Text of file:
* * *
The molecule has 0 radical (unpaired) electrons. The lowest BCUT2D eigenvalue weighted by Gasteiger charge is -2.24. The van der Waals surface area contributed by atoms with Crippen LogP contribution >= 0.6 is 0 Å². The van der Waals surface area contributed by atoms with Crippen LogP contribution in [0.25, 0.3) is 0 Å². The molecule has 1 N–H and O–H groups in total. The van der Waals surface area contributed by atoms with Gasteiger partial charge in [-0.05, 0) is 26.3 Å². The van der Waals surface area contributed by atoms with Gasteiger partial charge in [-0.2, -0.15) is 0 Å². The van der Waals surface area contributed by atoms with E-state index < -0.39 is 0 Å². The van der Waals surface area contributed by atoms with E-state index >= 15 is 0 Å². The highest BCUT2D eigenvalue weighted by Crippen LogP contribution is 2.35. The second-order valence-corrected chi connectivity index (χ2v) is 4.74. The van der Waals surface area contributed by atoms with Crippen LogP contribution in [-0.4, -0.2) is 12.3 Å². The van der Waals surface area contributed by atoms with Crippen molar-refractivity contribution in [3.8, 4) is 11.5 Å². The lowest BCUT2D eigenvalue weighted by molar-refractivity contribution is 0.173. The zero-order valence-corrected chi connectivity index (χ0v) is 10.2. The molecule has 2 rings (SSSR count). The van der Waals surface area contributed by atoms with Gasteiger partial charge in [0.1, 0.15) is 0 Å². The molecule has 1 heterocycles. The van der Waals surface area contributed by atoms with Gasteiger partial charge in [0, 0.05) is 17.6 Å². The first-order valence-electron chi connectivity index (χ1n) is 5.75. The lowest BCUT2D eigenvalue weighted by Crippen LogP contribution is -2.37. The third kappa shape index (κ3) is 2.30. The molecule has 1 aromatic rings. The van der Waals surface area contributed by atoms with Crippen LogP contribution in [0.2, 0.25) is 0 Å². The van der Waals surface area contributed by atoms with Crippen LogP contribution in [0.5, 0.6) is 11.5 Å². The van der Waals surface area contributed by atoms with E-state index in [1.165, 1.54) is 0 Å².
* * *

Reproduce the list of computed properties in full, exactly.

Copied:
The molecule has 0 radical (unpaired) electrons. The lowest BCUT2D eigenvalue weighted by Gasteiger charge is -2.24. The van der Waals surface area contributed by atoms with Crippen LogP contribution >= 0.6 is 0 Å². The van der Waals surface area contributed by atoms with Crippen LogP contribution in [0.25, 0.3) is 0 Å². The molecule has 1 N–H and O–H groups in total. The van der Waals surface area contributed by atoms with Gasteiger partial charge in [-0.05, 0) is 26.3 Å². The van der Waals surface area contributed by atoms with Gasteiger partial charge in [-0.2, -0.15) is 0 Å². The van der Waals surface area contributed by atoms with E-state index < -0.39 is 0 Å². The van der Waals surface area contributed by atoms with E-state index >= 15 is 0 Å². The highest BCUT2D eigenvalue weighted by Crippen LogP contribution is 2.35. The second-order valence-corrected chi connectivity index (χ2v) is 4.74. The van der Waals surface area contributed by atoms with Crippen LogP contribution in [-0.4, -0.2) is 12.3 Å². The van der Waals surface area contributed by atoms with Crippen molar-refractivity contribution in [3.8, 4) is 11.5 Å². The lowest BCUT2D eigenvalue weighted by molar-refractivity contribution is 0.173. The zero-order valence-corrected chi connectivity index (χ0v) is 10.2. The molecule has 2 rings (SSSR count). The van der Waals surface area contributed by atoms with Gasteiger partial charge in [0.1, 0.15) is 0 Å². The molecule has 1 heterocycles. The van der Waals surface area contributed by atoms with Gasteiger partial charge in [0, 0.05) is 17.6 Å². The first-order valence-electron chi connectivity index (χ1n) is 5.75. The lowest BCUT2D eigenvalue weighted by Crippen LogP contribution is -2.37. The third kappa shape index (κ3) is 2.30. The molecule has 1 aromatic rings. The van der Waals surface area contributed by atoms with Crippen LogP contribution in [0.2, 0.25) is 0 Å². The van der Waals surface area contributed by atoms with Crippen LogP contribution in [0.5, 0.6) is 11.5 Å². The van der Waals surface area contributed by atoms with E-state index in [1.165, 1.54) is 0 Å².